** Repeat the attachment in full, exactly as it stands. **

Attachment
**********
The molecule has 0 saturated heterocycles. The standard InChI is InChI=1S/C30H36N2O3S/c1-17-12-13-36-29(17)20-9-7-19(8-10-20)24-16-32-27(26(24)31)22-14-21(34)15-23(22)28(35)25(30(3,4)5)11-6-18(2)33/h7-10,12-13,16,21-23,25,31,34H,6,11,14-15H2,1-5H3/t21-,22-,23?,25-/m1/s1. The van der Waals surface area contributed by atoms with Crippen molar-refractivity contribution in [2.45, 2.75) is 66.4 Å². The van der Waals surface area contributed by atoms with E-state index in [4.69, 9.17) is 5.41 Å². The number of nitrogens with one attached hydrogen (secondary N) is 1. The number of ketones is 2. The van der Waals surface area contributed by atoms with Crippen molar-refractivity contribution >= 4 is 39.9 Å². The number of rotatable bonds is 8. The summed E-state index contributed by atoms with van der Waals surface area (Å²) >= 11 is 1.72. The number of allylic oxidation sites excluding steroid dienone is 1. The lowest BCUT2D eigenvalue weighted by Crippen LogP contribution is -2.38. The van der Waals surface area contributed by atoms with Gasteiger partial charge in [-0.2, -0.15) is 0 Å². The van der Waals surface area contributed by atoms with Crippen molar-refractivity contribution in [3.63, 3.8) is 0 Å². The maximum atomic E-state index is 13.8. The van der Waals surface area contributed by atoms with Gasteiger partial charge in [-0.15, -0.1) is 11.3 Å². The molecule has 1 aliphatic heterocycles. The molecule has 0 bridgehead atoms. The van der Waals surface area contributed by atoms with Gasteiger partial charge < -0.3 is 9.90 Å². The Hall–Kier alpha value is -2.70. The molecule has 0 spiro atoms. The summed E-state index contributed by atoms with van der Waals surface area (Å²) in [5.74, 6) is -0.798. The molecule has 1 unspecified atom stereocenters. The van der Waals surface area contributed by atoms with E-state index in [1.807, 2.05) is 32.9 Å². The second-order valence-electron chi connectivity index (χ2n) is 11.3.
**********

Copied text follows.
The molecule has 0 saturated heterocycles. The standard InChI is InChI=1S/C30H36N2O3S/c1-17-12-13-36-29(17)20-9-7-19(8-10-20)24-16-32-27(26(24)31)22-14-21(34)15-23(22)28(35)25(30(3,4)5)11-6-18(2)33/h7-10,12-13,16,21-23,25,31,34H,6,11,14-15H2,1-5H3/t21-,22-,23?,25-/m1/s1. The van der Waals surface area contributed by atoms with Crippen molar-refractivity contribution in [2.45, 2.75) is 66.4 Å². The van der Waals surface area contributed by atoms with E-state index in [4.69, 9.17) is 5.41 Å². The number of nitrogens with one attached hydrogen (secondary N) is 1. The number of ketones is 2. The van der Waals surface area contributed by atoms with Crippen molar-refractivity contribution >= 4 is 39.9 Å². The number of rotatable bonds is 8. The summed E-state index contributed by atoms with van der Waals surface area (Å²) >= 11 is 1.72. The number of allylic oxidation sites excluding steroid dienone is 1. The lowest BCUT2D eigenvalue weighted by Crippen LogP contribution is -2.38. The van der Waals surface area contributed by atoms with Gasteiger partial charge in [-0.2, -0.15) is 0 Å². The van der Waals surface area contributed by atoms with Crippen molar-refractivity contribution in [3.63, 3.8) is 0 Å². The maximum atomic E-state index is 13.8. The van der Waals surface area contributed by atoms with Gasteiger partial charge in [-0.15, -0.1) is 11.3 Å². The molecule has 1 aliphatic heterocycles. The molecule has 0 bridgehead atoms. The van der Waals surface area contributed by atoms with Gasteiger partial charge < -0.3 is 9.90 Å². The Hall–Kier alpha value is -2.70. The molecule has 0 spiro atoms. The summed E-state index contributed by atoms with van der Waals surface area (Å²) in [5.74, 6) is -0.798. The molecule has 1 unspecified atom stereocenters. The van der Waals surface area contributed by atoms with E-state index in [1.807, 2.05) is 32.9 Å². The second-order valence-electron chi connectivity index (χ2n) is 11.3.